5 Steps to Launching a Successful Career in the Gig Economy
Before diving into the gig economy it’s important to understand exactly what it is.
The gig economy is a workforce of short-term, temporary jobs (gigs). It offers a plethora of benefits that make it attractive to new and experienced entrepreneurs and freelancers.
Its most enticing benefit is the ability it gives you to work on-the-go; at home, whilst travelling, and even at your local coffee shop. The gig economy also affords you complete control of your time and the freedom to determine your own income.
It sounds great, but how do you actually get started? The five steps below will help you navigate the gig economy and create a whole new life for yourself...
1. Find Your Ideal Gig
It is important to understand that your ideal gig is more than just something you’re good at. Your ideal gig should be something you’re good at, can do quickly.
I always recommend offering at least three different tiers of service:
Tier one: Takes the least amount of time and effort on your part while providing customers on a budget with an easy, affordable way to work with you. It also gives them a glimpse at the quality of your work and makes them more likely to purchase your next level service.
Tier two: should offer more work on your part for a slightly higher price point.
Tier three: includes all the bells and whistles at your highest price that reflects its inherent value.
2. Create a Realistic Budget
The gig economy can provide a steady income stream once you’re established.
Unless you book steady, ongoing gigs, though, your income can fluctuate wildly. One week might bring in two gigs, the next week might bring in twenty, and the following week might bring in four.
Budgeting time is as important as budgeting money. As you launch your gig-based career, create a chart that forecasts the number gigs from each tier you need to attain each week to meet your realistic monthly income goals. This time budget allows you to focus your work and create a steady income.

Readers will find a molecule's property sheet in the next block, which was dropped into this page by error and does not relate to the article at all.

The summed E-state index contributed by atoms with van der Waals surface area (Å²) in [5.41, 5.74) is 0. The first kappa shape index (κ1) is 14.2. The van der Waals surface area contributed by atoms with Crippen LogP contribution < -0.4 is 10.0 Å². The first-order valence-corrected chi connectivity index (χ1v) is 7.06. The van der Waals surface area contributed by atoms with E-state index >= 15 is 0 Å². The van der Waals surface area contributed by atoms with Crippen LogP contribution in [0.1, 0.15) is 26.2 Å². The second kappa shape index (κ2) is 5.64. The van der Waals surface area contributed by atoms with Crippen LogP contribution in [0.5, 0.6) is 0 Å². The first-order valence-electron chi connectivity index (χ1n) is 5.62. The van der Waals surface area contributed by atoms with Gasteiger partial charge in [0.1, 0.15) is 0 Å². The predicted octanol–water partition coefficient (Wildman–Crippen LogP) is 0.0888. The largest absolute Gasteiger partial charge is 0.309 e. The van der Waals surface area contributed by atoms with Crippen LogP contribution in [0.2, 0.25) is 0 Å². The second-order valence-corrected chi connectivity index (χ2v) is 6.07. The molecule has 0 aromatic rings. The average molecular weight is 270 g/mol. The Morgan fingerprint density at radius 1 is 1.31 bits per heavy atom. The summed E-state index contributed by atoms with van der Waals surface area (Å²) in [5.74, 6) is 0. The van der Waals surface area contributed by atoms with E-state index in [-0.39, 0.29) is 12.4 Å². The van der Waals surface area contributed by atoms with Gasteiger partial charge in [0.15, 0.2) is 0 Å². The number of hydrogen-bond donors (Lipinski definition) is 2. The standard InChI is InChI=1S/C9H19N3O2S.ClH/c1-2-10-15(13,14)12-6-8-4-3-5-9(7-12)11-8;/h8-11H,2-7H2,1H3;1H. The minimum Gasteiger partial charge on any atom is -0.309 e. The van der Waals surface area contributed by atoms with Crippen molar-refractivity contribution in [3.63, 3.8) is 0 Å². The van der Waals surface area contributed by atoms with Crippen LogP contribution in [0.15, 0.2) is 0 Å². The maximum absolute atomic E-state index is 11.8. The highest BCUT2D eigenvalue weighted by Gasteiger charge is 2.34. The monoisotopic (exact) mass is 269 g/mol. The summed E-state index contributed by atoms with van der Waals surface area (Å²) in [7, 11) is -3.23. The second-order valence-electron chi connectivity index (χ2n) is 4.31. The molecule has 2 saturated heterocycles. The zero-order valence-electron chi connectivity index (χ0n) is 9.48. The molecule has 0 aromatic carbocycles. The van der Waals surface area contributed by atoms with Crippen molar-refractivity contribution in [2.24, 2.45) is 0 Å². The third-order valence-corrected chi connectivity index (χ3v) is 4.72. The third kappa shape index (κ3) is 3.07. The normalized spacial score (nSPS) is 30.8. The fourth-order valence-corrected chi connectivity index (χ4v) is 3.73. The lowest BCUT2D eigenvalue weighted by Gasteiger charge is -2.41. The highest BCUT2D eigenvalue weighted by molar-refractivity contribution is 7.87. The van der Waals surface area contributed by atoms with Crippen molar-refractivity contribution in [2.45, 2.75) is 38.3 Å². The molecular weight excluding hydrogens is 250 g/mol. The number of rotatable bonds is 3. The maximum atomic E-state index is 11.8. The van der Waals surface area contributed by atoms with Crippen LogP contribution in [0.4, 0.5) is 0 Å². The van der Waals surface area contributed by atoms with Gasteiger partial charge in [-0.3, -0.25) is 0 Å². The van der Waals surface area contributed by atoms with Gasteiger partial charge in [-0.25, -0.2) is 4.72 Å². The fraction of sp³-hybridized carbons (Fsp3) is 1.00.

3. Use the Right Platform
Having a great gig and a great gig structure is one thing, having clients who want to purchase from you is another.
Initially, finding those paying clients might be a bit of a challenge. Look at the range of freelance and gig-based websites that allow you to create a profile and post your gigs for a percentage of your total sales. The advantage of these sites is that they effectively do the marketing for you and can help to jump-start your career. Once established, you can slowly transition to your own website.
4. Market Like a Pro
While the gig platform you choose to work with will help with your promotion, it’s really up to you to reach out to your target market and secure clients. Without effective marketing, your business will quickly flounder.
At the start of your gig career, opt for low-cost marketing methods. Business cards are a must and social media is a smart and cost-effective way to start advertising your new business.
Another smart marketing move is to create and participate in strategic partnerships. A strategic partner might be a fellow 'gig-er' who has regular access to your target market without being your direct competition. Strategic partnerships like these can benefit both parties, as you can refer leads to each other and advertise for each other.
5. Find Gig Diversity
Once your initial gig gains traction, start diversifying your gig portfolio. Think about it, in a 'traditional' 9-5 career you would expect growth and advancement. It should be same thing in your gig-based career.
Start off with one product or service. As your business grows, think of the natural steps of progression. Create a gig that easily spins off your existing gig and is the next logical step. This type of gig diversity lets you expand your portfolio, expand your market reach, and generate more income.
The 5 Steps in Practice
Imagine you are a graphic designer.
Set up your tiers. Your first-tier gig might be a single concept logo design for £50. Your second-tier gig could be a two-concept logo design and business card for £100. And your third-tier gig might be a three-concept logo design, business card, and complete small business brand identity for £200.
Know your budget. To meet your minimum monthly income goal, you need to net £2,200. That means you need to sell two of each gig tier per week (make sure you account for the platform fee).
Promote your services. Start out on a site like Fiverr, slowly raising your rates as you build a steady following. As your audience and budget grow you can create a marketing budget to launch your own website.
Establish a separate social media presence. DO NOT use your personal accounts. Creating a cohesive profile and image across social media platforms will make you easy to find. Try to connect and work with strategic partners such as copywriters and small business coaches – you’ll have the same ideal client but won’t compete with each other’s businesses.
Diversify your portfolio. Consider adding a gig to create social media covers and imaging, a gig to create complete brand boards, a gig to create interior and exterior signage, a gig to create print and e-book covers and a gig to create branded websites.
Thriving in the gig economy is challenging, but definitely doable. A little time spent researching and planning will help you turn short-term, on-demand bursts of work into a lucrative career, a lifestyle you’ll love, and the income you deserve.